Marriage registers give the marriage date and the names of the bride and groom. The registers also indicate whether they were single or widowed before the marriage and where they were from (which may or may not be their birthplace). They often include other information about the bride and groom, such as their ages, residences, occupations, birthplaces, parents’ names, and witnesses. In cases of second and later marriages, they may include the names of previous spouses.
The earliest marriage records may give only the names of the bride and groom and have little or no information about the couple’s parents. Couples were usually married in the residence parish of the bride. Typically, women married for the first time between 18 and 25. Men typically married for the first time in their mid to late twenties.
Marriage entries for soldiers usually only give the name of the commander or company that the groom was in. To locate the groom’s birthplace, consult the military service records. See the "Military Records" section for more information.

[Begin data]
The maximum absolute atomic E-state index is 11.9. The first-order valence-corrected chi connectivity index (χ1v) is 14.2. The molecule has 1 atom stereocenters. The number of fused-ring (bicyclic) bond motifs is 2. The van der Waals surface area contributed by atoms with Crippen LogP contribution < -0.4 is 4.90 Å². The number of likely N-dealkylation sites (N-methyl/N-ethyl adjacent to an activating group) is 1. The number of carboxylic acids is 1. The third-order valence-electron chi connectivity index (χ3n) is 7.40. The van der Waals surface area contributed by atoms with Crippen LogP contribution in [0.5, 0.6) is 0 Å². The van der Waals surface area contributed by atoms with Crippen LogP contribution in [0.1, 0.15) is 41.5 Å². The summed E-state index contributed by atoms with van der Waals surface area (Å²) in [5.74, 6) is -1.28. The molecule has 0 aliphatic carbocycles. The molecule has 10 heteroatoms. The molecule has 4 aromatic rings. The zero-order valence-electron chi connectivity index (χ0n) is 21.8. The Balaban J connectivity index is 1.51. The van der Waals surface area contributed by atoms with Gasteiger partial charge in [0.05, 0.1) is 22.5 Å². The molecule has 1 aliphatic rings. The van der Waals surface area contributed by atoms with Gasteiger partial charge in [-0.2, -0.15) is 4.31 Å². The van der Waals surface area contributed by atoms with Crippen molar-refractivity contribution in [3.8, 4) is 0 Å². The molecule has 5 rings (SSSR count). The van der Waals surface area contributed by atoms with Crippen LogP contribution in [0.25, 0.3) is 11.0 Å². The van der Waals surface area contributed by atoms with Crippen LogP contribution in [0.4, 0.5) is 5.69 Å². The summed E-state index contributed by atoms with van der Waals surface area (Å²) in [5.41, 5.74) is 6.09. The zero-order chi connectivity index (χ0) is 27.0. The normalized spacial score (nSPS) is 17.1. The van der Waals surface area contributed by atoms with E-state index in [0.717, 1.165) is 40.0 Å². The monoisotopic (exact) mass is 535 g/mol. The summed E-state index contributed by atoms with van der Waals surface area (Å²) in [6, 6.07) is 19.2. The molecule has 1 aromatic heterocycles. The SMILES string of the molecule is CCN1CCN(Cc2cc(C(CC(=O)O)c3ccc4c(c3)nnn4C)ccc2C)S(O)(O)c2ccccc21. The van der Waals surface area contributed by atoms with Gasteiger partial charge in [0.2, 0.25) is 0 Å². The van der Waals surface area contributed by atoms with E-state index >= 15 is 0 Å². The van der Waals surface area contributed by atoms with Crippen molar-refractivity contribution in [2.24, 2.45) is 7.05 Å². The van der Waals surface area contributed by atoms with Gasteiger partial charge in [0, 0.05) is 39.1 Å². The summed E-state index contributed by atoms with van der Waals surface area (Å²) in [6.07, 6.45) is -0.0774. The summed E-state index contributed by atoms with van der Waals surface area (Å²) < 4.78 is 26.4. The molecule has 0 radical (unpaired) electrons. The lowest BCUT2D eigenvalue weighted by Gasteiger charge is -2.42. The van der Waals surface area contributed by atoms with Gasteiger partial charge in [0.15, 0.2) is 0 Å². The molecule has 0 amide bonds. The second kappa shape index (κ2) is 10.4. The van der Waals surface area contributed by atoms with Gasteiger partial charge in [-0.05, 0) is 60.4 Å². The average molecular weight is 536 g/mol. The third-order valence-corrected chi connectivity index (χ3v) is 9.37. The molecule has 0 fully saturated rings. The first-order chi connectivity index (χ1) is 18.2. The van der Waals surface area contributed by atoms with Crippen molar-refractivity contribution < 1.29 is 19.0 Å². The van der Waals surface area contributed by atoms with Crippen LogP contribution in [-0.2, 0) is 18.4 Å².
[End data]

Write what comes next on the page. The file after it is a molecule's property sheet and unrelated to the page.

From 1588 to 1795 the Dutch Reformed Church was the state church. Nonconformists had to be married in that church or by civil authorities. You may also find their marriage recorded in their own church. For additional help, see the "Public Records" section.
In the province of Holland a tax on marriages was imposed from 1695 to 1805. If you do not locate your ancestor’s marriage in any other source, look in the marriage tax records. See the "Taxation" section for more information.
Marriage Intentions [Ondertrouw]. In addition to the actual marriage registers, many churches in the Netherlands kept a separate book where other records of marriage were recorded. These records are called marriage intentions. Often the marriage intention date and marriage date are recorded in the same register.
Marriage registers sometimes give the three dates on which intended marriages were announced (either read out loud or posted in church). These announcements, called banns, gave other community members a chance to object to the marriage.
Burials [Begrafenissen][edit | edit source]
Burials were recorded in the parish where the person was buried. The burial usually took place within a few days of death.
Burial registers give the deceased’s name, marital status, and date and place of death and/or burial. Sometimes the age, place of residence, cause of death, and names of survivors are given. Often the amount of money paid for ringing the bell or renting burial cloths is given.
Burial records may exist for individuals who were born before the earliest baptism and marriage records. In other places, burial records may start many years later than the baptism and marriage records of the same parish.